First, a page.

Secretary of State Mike Pompeo on Sunday said he approved of President Donald Trump’s personal attorney Rudy Giuliani “inserting himself in foreign affairs” and pressing Ukrainian officials to investigate Trump’s political rival Joe Biden.
Pompeo, however, wouldn’t say if the State Department was providing support for Giuliani in his interactions with Ukrainian officials.
“I’m not going to talk about that,” Pompeo told “Face The Nation” host Margaret Brennan.
Pompeo made his statement of support for Giuliani hours before Trump’s admission on Sunday that he raised corruption allegations against Biden and his son Hunter during a July phone call with Ukraine’s newly elected leader, President Volodymyr Zelensky, at a time when the U.S. had suspended military aid.
Trump told Zelensky he should work with Giuliani on the matter, according to a whistleblower complaint about the president’s conduct, although Trump on Sunday didn’t confirm Giuliani’s role.
“Is it appropriate for the president’s personal attorney to be inserting himself in foreign affairs like this?” Brennan asked Pompeo.
Pompeo responded: “If there was election interference that took place by the vice president, I think the American people deserve to know.”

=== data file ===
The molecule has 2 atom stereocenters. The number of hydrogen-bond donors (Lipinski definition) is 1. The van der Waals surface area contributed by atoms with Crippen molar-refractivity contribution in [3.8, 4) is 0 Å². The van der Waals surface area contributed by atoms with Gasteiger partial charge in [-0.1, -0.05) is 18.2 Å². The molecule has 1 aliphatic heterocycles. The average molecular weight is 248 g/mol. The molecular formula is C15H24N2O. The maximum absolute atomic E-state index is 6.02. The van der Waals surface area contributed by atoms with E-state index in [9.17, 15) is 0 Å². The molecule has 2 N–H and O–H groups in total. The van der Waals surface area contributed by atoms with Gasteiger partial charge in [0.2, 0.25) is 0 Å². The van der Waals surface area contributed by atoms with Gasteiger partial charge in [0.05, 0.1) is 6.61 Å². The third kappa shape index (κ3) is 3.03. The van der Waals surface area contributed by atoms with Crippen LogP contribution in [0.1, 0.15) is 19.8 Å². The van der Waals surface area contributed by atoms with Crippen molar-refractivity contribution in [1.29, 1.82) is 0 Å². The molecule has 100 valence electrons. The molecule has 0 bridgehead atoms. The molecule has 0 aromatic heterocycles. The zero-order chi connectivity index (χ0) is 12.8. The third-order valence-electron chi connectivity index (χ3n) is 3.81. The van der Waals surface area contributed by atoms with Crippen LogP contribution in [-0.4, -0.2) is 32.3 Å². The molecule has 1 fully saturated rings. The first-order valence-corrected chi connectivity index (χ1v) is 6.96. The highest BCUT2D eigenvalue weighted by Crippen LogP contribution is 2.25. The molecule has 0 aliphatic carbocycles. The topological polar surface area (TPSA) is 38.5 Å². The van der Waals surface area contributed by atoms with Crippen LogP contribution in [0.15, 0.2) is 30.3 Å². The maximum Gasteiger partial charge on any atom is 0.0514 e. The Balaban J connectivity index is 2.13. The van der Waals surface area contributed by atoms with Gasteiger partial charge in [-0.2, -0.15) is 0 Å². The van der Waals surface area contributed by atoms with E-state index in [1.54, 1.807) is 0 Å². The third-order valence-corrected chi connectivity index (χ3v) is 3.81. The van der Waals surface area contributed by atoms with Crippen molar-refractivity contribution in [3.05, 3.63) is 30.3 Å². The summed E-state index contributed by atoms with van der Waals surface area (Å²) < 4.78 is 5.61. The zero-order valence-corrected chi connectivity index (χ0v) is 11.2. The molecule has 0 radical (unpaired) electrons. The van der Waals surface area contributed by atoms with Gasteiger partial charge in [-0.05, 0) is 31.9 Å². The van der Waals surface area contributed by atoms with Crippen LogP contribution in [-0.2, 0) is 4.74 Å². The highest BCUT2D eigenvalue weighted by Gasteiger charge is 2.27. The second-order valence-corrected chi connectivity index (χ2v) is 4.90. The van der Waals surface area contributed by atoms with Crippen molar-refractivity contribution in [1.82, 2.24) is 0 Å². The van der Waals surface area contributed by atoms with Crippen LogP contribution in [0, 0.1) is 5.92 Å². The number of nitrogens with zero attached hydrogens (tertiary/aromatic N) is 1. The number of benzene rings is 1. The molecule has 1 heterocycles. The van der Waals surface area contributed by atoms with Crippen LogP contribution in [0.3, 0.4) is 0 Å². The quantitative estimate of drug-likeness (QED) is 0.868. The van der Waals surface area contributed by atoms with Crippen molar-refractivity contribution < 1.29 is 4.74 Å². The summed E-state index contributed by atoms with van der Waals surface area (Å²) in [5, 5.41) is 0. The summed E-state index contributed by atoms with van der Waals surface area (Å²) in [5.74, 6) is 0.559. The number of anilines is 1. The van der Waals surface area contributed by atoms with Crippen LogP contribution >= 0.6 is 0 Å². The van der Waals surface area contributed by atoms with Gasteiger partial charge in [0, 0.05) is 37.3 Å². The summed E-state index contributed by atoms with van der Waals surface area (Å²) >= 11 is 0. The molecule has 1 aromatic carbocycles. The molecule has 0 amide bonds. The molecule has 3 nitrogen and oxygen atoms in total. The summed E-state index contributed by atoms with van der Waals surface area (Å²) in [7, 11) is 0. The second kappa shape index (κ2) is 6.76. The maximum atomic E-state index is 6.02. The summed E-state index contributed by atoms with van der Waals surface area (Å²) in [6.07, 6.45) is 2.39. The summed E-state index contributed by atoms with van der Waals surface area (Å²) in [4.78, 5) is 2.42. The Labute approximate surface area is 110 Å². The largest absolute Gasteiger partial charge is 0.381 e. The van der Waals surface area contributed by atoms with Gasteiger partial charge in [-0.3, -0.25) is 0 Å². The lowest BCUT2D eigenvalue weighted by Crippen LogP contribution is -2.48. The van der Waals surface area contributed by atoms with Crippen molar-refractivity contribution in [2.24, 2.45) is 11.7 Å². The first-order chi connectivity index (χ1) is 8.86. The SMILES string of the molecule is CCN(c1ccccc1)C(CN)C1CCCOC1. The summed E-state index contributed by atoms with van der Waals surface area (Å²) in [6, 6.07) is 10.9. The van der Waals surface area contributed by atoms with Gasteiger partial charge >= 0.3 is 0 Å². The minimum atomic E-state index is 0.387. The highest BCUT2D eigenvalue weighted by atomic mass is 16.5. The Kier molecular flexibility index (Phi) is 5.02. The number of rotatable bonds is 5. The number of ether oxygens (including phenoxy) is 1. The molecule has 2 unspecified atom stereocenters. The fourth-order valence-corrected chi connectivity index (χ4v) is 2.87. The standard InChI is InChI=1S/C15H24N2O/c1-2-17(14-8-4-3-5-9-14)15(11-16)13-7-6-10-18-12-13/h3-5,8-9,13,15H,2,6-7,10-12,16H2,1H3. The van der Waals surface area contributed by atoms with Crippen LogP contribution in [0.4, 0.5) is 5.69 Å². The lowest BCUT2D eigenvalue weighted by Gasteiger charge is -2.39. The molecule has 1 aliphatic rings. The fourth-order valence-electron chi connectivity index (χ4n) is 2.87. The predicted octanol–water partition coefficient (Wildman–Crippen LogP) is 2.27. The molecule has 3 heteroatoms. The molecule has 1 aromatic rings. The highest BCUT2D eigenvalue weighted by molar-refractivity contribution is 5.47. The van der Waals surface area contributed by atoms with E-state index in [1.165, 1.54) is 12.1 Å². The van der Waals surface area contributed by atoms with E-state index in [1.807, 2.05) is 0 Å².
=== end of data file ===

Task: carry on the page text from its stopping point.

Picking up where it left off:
It wasn’t clear what Pompeo meant by “election interference” linked to Biden. Trump has alleged that Biden as vice president tried to block a corruption probe into a Ukrainian company linked to his son Hunter. But a Ukrainian official announced early this year that there was no evidence of wrongdoing by either Biden. Trump hasn’t mentioned anything about election interference by Biden.
“We know there was interference in the 2016 election,” Pompeo said Sunday.
Former special counsel Robert Mueller determined in his investigative report earlier this year that the Russian government “interfered in the 2016 presidential election in sweeping and systematic fashion” in an attempt to aid Trump.
But Pompeo was likely referring to Giuliani’s evidence-free conspiracy theory about the election. He has claimed that a Ukrainian journalist whose information helped convict former Trump campaign manager Paul Manafort on fraud and conspiracy charges was part of a Democratic plot to impact the election. Manafort is serving seven years in federal prison.
Trump admitted Sunday he “largely” discussed corruption — and Biden and his son ― with Zelensky after deriding the press for days about “fake” stories. Trump’s actions are triggering renewed calls for his impeachment.